Christy, you should be aware that SSRIs like Prozac can cause hallucinations as a side effect. Your difficult child may have been doing better because he was taking Abilify and he had been taken off Prozac. You may be going round and round because the very medications the psychiatrists keep giving him are making him worse. Just something to think about.
  12. Christy

    Christy New Member

    I'm late to reply but a wanted to offer my support. Sounds like some good suggestions fro dealing with a tough situation have been given. I hope things go well but definitely make sure at your family meeting that a plan is in place if difficult child acts out violently. Will they take him back if this occurs? Do you need to go through the ER? Let them know that you do not intend to allow your daughter or anyone else in the family to be hurt.


    (another one!)
  13. Sara,

    When I do hear from his regular psychiatrist, I plan on asking him to give him something different as well as let him know that she took him off the abilify. I am going to be calling him again in a few minutes.

  14. Thank you everyone for wonderful advice and support! Now onto answers:

    My daughter does have some security plans in place. We are placing a keyed lock on her bedroom door. She has a cell phone and she can call my boyfriend who lives about 1 mile away if necessary, grandma and grandpa live like 25 minutes away. I will also be talking with her on what she will need to do.

    I have to register him at the local school (even though school is out June 4th) on Friday, so he will be gone from the house until about 3pm. If he is home after school is out in June, I am going to look into Boys and Girls Club or something like it for him.

    I am definitely going to talk to his regular psychiatrist about his medications and see if he will switch him to something other than prozac since he was the one who took him off of it to begin with.

    What happens if he becomes unstable? I have to take him to one of 2 emergency rooms for an evaluation. They only take admissions from the emergency room. The other place which was covered by my insurance before it was used up has their own assessment process and you don't have to go to the emergency room.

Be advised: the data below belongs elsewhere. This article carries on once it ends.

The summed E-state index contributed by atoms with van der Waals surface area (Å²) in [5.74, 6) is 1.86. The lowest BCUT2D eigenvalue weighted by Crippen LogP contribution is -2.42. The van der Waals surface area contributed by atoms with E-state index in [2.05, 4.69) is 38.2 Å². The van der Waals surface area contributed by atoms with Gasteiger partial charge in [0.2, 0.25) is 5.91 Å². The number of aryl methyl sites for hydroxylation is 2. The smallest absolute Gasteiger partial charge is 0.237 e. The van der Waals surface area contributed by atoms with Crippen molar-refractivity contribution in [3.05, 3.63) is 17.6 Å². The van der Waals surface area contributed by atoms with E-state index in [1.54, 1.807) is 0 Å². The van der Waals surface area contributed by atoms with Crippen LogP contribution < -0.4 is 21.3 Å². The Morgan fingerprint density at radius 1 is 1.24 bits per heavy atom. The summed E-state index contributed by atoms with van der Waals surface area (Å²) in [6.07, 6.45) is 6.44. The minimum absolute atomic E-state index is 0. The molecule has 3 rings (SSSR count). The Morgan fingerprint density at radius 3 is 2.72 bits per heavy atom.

I am going to be setting up some very specific guidelines of what is going to be expected regarding boundaries, school, behaviors, not hoarding, etc.

    Thanks again,

  15. Sara PA

    Sara PA New Member

    That's another thing about putting a kid in a phos.....the doctor who's going to treat the child for all of 5 days or so starts messing with medications, often with little or no input from anyone. And then the child leaves the phos and goes back to his regular doctor who likely makes more changes. All those changes in such a short time just aren't good.

    on the other hand, my son had his private practice doctor when he was hospitalized. Unfortunately, despite being a board certified child and adolescent psychiatrist, she couldn't recognized an adverse reaction to an antidepressant to save her -- or my son's -- life.

    If your son could change those behaviors simply because there are rules, then he likely doesn't have a medical condition and shouldn't be taking medication. If that's the case, he's bad, not sick. If his behavior is the result of an adverse reaction to the medication, all the rules in the world won't fix things.
  16. I am saying the rules thing because the hospital has said to set him up with guidelines of what is expected of him. I really don't have high hopes because his track record says differently. But I am doing what they have instructed to kind of follow what they have been doing in there. He has never been one to be able to adhere to guidelines. You give him a homework assignment for example and he doesn't will sit and stare at it and not know what to do with it or where to start. Also, like if you say to him "you need to take a shower after dinner" he totally won't get it. His regular psychiatrist believes he has emerging bipolar (which runs in the family), pathological grief, anxiety, and ptsd. He will start seeing his private psychiatrist again in 2 weeks.

  17. Sara PA

    Sara PA New Member

    Yeah, we went through that when my son was hospitalized. He had to write up a contract saying what he was going to do to be a better son and I was suppose to do something or the other. It was ridiculous. My son was in the hospital because he tried to kill himself and the wise people in charge require a behavioral contract before they sent him home. Huh???? Of course, that's because having loaded him up with medication only to have him get progressively worse, the doctor's only other explanation was parent (read "mother)-child conflict. So we made up stuff to put in the stupid contract and I took him home vowing never to waste our time and money again.

    If your regular doctor suspects emerging bipolar he should get him off the antidepressant. Antidepressants aren't bipolar medications and can trigger a version of bipolar known as antidepressant induced mania/bipolar.
  18. Christy

    Christy New Member

    Is your son home? How are things going?